Established Relationships a Double-Edged Sword

Posted on August 19, 2011

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Some hospital administrators work decades to find a reliable design and construction team. No wonder when a team performs well more than once, that team can quickly find themselves a ‘preferred provider’ at the hospital. For the designer or builder, this is heaven. And for the Director of Facilities or VP of Strategic Planning, relief. The team trades off its institutional knowledge at your hospital, provides good service, and you in turn, have a reliable team with talent you trust.

But these are not necessary the Halcyon Days for capital projects. Established relationships can be a danger as much as a safety.

Negotiators are taught to be skeptical of clients with which they do frequent business because, over time, long-term relationships lead to loss of power for the buyer. The service provider tends to drift away from very competitive pricing strategies used early on to win business, and others stop calling on the buyer (‘I’m not wasting my time—Jones and Associates owns that hospital’), so competitive offers can be more difficult to achieve. Teams can get a little lazy and lose their edge, take things for granted, and play off their familiarity with the client to their benefit.

In many cases, a hospital can benefit greatly by seeing another way of doing things and a fresh perspective. New value can be gained as well. Think about the most common method for a significant pay raise. The recommended route is almost never to approach your current employer. Why? Because of your history, your familiarity, your established relationship. They know you well, maybe too well, and tend to undervalue you in relation to the rest of prospective employers. It always makes sense to test your value in the open market from time to time, just to keep everyone honest, and then go back to your favored partner with a counter offer.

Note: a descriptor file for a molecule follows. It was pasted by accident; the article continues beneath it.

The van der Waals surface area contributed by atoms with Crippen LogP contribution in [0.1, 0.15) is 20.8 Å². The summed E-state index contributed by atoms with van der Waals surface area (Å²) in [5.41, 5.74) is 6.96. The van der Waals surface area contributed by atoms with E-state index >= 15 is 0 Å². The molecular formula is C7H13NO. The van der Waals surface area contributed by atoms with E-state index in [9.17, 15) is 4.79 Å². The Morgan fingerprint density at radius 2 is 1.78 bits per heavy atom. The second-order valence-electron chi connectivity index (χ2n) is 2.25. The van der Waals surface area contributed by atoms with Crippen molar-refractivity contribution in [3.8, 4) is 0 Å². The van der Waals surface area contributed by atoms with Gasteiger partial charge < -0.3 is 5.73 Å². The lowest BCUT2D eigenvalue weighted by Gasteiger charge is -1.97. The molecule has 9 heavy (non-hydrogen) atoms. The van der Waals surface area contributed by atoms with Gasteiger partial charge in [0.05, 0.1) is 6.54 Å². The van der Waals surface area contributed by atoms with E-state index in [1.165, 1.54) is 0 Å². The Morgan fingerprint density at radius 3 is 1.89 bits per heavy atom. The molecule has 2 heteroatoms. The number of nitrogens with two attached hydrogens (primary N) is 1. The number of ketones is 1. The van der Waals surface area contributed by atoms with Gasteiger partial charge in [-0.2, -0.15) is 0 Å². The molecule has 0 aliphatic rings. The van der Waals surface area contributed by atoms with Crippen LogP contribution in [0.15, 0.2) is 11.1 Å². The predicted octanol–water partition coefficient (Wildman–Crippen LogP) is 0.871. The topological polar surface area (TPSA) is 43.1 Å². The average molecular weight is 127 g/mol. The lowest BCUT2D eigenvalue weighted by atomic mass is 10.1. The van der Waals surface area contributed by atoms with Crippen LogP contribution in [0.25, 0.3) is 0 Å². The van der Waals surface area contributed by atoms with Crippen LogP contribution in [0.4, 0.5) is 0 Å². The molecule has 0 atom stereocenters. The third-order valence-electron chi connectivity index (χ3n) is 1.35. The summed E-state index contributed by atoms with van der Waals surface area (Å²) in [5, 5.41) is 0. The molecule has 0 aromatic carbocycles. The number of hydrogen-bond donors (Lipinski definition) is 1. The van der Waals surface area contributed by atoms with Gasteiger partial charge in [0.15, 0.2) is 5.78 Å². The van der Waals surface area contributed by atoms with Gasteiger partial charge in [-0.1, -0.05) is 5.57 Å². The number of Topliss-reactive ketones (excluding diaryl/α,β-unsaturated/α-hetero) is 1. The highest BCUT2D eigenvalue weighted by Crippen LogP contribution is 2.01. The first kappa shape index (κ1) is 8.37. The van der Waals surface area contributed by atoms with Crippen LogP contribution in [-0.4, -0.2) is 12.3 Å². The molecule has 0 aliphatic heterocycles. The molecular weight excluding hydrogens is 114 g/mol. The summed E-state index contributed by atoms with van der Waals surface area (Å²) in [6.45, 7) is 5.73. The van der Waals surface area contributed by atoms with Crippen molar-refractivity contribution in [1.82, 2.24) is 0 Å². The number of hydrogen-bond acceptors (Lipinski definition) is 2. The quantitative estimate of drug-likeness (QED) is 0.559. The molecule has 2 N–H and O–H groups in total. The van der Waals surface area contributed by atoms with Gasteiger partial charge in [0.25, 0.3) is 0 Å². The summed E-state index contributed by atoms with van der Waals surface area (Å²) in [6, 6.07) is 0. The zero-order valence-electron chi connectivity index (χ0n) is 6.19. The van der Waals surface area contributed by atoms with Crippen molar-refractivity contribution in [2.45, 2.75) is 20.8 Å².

The same is true with design and construction. I don’t mean to say established relationships are bad; they aren’t. Something to consider, though, is to engage in repeat business with someone you like, but not as an absolute sole source situation. It is amazing how much things can change in the market over five, seven, twelve years while you were operating in the safety of your relationship cocoon with your current designer and general contractor.

If you are a design-bid-build disciple, why not see what design-build can offer? A simple change of delivery method may be enough to shake up your current team, and provide a new perspective on what can be purchased for a dollar these days outside your current bidding arena. You may find you can get services not currently offered by your favorite firm. You may find more protection from risk. You may receive a significant amount of new, helpful technology and software at your disposal. You may even enjoy the process better.

And if the guilt is too great, you can always go back to the way things were—just go back armed with an education.

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